The breakout success of Pokémon GO has been lauded in comparison to top social-networking apps (surpassing Tinder, chasing Twitter) and historical data (exceeding Candy Crush’s rumored peak audience of 20 million).
That makes it the biggest mobile game in U.S. history.
The game’s real-world implications can have the power to influence who wakes up in the White House in January.
The Clinton campaign has caught on, with Hillary announcing on the campaign trail, "I don't know who created Pokémon Go, but I'm trying to figure out how we get them to have Pokémon go to the polls." This is brilliant beyond being a great sound bite.
The revival of the most beloved franchise of the 1990s could not have come at a better time, and presents us [hi Niantic Labs!] with a paramount opportunity: leverage the momentum of 18-to-29 year-old's’ desire to “catch ‘em all” to get all young Americans to the polls this November.
Pokémon’s prime audience -- a group representing over one-fifth of America’s population -- also happens to be the demographic that has consistently voted at lower rates than all other age groups in every presidential election since 1962.
According to the U.S. Census Bureau, 18-to-29s represented 21.2% of the eligible population, yet only 15.4% of voters in 2012.
Compare that with 45-to-64s who made up 35.6% of the population and represented 39.1% of votes, or 65 and older voters who made up 19.1 percent of the population and represented 22.3% of the vote.
These trends remain very similar since Pokémon’s inception in the 1996 election year.
Pokémon GO’s smashing success can be attributed to a number of factors, including smartphone penetration / Internet usage among the youth audience and addictive game design. It taps into FOPO (just coined): Fear of Missing out on Pokémon.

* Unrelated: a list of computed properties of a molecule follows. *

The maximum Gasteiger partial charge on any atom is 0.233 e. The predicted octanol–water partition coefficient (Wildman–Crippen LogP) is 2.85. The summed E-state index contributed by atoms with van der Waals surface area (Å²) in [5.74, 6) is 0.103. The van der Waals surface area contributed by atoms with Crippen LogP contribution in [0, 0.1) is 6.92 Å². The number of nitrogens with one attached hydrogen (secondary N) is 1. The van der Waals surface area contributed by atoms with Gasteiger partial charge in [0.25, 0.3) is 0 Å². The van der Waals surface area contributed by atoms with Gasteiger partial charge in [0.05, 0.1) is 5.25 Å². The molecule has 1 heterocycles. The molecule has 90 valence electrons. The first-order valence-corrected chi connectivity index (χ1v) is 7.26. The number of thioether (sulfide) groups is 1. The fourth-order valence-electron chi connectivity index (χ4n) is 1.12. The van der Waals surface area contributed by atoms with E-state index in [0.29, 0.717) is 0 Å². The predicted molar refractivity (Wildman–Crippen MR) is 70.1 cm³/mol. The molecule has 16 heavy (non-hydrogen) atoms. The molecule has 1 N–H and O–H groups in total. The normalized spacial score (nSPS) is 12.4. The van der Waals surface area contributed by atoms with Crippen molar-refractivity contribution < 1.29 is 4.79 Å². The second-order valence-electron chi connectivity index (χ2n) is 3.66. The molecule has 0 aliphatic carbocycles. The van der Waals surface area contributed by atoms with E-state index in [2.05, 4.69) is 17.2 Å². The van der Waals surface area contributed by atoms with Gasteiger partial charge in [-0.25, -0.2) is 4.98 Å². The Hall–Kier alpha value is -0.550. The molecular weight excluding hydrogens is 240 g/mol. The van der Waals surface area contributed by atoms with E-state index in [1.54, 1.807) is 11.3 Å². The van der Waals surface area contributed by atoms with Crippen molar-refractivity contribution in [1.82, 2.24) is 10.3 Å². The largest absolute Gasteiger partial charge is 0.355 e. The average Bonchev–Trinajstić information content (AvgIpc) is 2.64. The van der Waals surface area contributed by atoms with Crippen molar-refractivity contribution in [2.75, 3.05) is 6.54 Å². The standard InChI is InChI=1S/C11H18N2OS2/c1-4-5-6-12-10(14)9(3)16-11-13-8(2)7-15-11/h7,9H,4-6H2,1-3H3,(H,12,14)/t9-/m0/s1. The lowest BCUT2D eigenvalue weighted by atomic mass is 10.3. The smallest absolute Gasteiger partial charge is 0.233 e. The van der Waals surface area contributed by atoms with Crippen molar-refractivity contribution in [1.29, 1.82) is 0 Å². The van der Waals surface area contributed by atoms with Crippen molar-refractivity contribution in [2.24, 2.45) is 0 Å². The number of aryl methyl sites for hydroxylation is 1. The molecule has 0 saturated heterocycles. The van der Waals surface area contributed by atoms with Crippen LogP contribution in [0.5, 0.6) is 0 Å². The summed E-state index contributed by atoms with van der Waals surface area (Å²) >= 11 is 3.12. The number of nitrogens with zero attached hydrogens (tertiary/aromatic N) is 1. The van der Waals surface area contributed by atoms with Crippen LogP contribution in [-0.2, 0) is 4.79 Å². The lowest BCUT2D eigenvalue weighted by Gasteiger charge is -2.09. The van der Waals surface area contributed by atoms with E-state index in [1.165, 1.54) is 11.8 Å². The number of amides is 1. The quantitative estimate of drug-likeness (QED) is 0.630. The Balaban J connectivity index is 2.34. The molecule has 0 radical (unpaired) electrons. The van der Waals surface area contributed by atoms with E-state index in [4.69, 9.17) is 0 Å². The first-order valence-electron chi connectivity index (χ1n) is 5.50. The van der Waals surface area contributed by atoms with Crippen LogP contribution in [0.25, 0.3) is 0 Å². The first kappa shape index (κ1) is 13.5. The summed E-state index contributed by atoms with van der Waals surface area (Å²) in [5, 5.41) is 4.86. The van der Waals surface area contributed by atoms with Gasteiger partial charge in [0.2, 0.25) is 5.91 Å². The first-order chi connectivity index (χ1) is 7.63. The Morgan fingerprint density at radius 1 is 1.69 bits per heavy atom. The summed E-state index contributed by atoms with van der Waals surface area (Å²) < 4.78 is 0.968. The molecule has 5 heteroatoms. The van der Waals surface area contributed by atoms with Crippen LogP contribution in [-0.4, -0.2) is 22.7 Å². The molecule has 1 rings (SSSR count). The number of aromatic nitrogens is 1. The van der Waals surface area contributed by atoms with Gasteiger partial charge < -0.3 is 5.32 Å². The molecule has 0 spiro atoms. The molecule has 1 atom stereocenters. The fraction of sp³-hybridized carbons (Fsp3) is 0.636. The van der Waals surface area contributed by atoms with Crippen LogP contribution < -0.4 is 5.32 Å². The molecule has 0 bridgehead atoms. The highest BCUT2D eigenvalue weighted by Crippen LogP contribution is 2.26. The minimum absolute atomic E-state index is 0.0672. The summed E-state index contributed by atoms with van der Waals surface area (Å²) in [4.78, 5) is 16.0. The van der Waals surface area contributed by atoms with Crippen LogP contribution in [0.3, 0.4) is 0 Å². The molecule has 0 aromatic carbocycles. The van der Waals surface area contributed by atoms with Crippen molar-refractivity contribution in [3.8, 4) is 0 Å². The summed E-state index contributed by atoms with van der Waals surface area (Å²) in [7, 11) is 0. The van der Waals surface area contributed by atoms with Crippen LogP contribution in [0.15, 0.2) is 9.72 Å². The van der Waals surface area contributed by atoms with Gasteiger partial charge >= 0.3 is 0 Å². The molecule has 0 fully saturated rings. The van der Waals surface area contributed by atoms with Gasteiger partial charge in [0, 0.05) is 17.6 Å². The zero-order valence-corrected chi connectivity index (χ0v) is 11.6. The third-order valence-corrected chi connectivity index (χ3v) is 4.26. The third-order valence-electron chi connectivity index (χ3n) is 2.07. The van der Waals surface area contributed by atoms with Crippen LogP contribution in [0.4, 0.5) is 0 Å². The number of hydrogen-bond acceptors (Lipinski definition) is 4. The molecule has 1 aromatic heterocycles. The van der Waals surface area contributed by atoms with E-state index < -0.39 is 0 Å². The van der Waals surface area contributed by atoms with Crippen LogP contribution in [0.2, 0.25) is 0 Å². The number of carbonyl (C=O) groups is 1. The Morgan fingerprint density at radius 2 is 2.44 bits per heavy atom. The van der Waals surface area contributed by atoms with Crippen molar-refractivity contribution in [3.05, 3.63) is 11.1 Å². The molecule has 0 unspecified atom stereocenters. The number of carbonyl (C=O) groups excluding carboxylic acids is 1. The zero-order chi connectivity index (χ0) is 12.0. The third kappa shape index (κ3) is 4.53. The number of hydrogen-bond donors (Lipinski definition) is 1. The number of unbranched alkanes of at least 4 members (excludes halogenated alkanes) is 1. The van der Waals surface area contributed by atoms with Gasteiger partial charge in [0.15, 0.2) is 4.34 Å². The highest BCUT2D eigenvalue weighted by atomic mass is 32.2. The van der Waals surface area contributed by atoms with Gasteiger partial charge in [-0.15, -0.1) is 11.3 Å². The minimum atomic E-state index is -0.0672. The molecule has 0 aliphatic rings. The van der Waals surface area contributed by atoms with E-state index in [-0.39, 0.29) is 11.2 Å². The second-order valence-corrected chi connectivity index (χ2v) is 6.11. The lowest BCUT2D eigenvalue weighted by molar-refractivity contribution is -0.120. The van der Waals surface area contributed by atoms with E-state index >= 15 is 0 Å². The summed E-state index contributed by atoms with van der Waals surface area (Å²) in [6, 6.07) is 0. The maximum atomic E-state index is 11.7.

Much like FOMO, which has been used to describe the millennial generation's fear of missing out, FOPO describes the reality that there are constantly new Pokémon available to catch and not playing means you’re losing out on them. Most notably, though, it taps into nostalgia.
Pokémon GO is the modern incarnation of a childhood / coming-of-age staple franchise.
One element of gameplay holds the key to the youth vote: The need to travel in order to collect Pokémon. Indeed, a Pokémon Master is not made sitting on the couch. The game necessitates exploration in order to advance, and has already been hailed by some journalists as a potential answer to obesity in America.
Turning polling sites this November into PokéStops* and announcing Election Day Legendary** Hillary and Bernie (given his popularity with young people) Pokémon would be a revolutionary way to attract young people to the polls. Pokémon GO could be the tipping point we’ve been waiting for to finally get America’s youth to vote.
*PokéStops dish out helpful loot, like Pokéballs, snacks, medicines, etc - and are attached to places of interest
**Legendary Pokémon are a group of incredibly rare, powerful and highly coveted characters
Let’s make this the year that changes voting dynamics in the United States, using the power of Pokémon as a jumping off point to creating a more self-selecting group of youth voters in the years to come. But for now: #PokemonGoVote!